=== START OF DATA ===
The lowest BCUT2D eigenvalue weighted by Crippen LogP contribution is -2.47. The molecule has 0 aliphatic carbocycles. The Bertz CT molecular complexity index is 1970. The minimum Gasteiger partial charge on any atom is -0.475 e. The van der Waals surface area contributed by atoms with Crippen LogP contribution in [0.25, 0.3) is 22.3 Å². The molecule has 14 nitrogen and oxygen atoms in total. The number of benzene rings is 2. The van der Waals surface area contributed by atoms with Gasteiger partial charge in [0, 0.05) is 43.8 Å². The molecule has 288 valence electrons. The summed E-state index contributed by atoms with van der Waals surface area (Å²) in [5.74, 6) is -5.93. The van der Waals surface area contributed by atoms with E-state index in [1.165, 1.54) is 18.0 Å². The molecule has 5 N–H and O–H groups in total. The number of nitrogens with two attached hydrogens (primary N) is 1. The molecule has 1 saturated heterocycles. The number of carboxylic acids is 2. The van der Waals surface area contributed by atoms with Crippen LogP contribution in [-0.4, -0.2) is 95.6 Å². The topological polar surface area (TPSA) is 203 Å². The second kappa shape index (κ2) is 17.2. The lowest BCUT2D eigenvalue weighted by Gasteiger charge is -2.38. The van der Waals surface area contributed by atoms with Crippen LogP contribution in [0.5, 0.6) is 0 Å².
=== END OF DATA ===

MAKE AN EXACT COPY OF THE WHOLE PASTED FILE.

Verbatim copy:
The lowest BCUT2D eigenvalue weighted by Crippen LogP contribution is -2.47. The molecule has 0 aliphatic carbocycles. The Bertz CT molecular complexity index is 1970. The minimum Gasteiger partial charge on any atom is -0.475 e. The van der Waals surface area contributed by atoms with Crippen LogP contribution in [0.25, 0.3) is 22.3 Å². The molecule has 14 nitrogen and oxygen atoms in total. The number of benzene rings is 2. The van der Waals surface area contributed by atoms with Gasteiger partial charge in [0, 0.05) is 43.8 Å². The molecule has 288 valence electrons. The summed E-state index contributed by atoms with van der Waals surface area (Å²) in [5.74, 6) is -5.93. The van der Waals surface area contributed by atoms with E-state index in [1.165, 1.54) is 18.0 Å². The molecule has 5 N–H and O–H groups in total. The number of nitrogens with two attached hydrogens (primary N) is 1. The molecule has 1 saturated heterocycles. The number of carboxylic acids is 2. The van der Waals surface area contributed by atoms with Crippen LogP contribution in [-0.4, -0.2) is 95.6 Å². The topological polar surface area (TPSA) is 203 Å². The second kappa shape index (κ2) is 17.2. The lowest BCUT2D eigenvalue weighted by Gasteiger charge is -2.38. The van der Waals surface area contributed by atoms with Crippen LogP contribution in [0.5, 0.6) is 0 Å².